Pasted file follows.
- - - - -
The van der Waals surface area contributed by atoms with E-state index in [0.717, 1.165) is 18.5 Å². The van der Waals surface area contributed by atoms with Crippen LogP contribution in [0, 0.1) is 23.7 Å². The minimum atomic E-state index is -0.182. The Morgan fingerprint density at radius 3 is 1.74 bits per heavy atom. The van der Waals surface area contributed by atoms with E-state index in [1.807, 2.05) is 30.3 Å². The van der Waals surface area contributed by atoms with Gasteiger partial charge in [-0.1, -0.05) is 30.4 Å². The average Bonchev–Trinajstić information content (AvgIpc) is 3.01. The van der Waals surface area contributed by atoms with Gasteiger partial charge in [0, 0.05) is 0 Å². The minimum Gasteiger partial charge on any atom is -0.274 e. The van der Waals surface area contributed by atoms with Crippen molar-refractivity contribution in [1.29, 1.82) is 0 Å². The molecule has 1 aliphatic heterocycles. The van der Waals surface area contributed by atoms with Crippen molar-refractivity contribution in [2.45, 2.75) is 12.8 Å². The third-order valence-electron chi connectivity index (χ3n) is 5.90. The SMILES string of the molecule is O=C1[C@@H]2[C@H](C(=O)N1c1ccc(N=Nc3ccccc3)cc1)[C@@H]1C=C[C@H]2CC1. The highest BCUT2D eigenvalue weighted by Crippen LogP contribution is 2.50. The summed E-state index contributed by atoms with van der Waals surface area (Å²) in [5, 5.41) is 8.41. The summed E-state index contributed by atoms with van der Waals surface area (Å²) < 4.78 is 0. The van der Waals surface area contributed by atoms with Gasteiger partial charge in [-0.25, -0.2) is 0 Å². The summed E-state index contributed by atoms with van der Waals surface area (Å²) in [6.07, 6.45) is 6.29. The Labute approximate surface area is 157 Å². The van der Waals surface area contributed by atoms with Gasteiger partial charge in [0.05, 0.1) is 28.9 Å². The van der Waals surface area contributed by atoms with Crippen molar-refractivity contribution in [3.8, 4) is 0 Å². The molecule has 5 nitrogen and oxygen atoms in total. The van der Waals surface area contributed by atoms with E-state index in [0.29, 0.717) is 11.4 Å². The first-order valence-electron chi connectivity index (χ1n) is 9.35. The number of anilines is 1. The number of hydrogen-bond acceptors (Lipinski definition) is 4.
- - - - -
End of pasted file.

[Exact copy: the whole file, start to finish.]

The van der Waals surface area contributed by atoms with E-state index in [0.717, 1.165) is 18.5 Å². The van der Waals surface area contributed by atoms with Crippen LogP contribution in [0, 0.1) is 23.7 Å². The minimum atomic E-state index is -0.182. The Morgan fingerprint density at radius 3 is 1.74 bits per heavy atom. The van der Waals surface area contributed by atoms with E-state index in [1.807, 2.05) is 30.3 Å². The van der Waals surface area contributed by atoms with Gasteiger partial charge in [-0.1, -0.05) is 30.4 Å². The average Bonchev–Trinajstić information content (AvgIpc) is 3.01. The van der Waals surface area contributed by atoms with Gasteiger partial charge in [0, 0.05) is 0 Å². The minimum Gasteiger partial charge on any atom is -0.274 e. The van der Waals surface area contributed by atoms with Crippen molar-refractivity contribution in [1.29, 1.82) is 0 Å². The molecule has 1 aliphatic heterocycles. The van der Waals surface area contributed by atoms with Crippen molar-refractivity contribution in [2.45, 2.75) is 12.8 Å². The third-order valence-electron chi connectivity index (χ3n) is 5.90. The SMILES string of the molecule is O=C1[C@@H]2[C@H](C(=O)N1c1ccc(N=Nc3ccccc3)cc1)[C@@H]1C=C[C@H]2CC1. The highest BCUT2D eigenvalue weighted by Crippen LogP contribution is 2.50. The summed E-state index contributed by atoms with van der Waals surface area (Å²) in [5, 5.41) is 8.41. The summed E-state index contributed by atoms with van der Waals surface area (Å²) < 4.78 is 0. The van der Waals surface area contributed by atoms with Gasteiger partial charge in [-0.25, -0.2) is 0 Å². The summed E-state index contributed by atoms with van der Waals surface area (Å²) in [6.07, 6.45) is 6.29. The Labute approximate surface area is 157 Å². The van der Waals surface area contributed by atoms with Gasteiger partial charge in [0.05, 0.1) is 28.9 Å². The van der Waals surface area contributed by atoms with Crippen molar-refractivity contribution in [3.8, 4) is 0 Å². The molecule has 5 nitrogen and oxygen atoms in total. The van der Waals surface area contributed by atoms with E-state index in [0.29, 0.717) is 11.4 Å². The first-order valence-electron chi connectivity index (χ1n) is 9.35. The number of anilines is 1. The number of hydrogen-bond acceptors (Lipinski definition) is 4.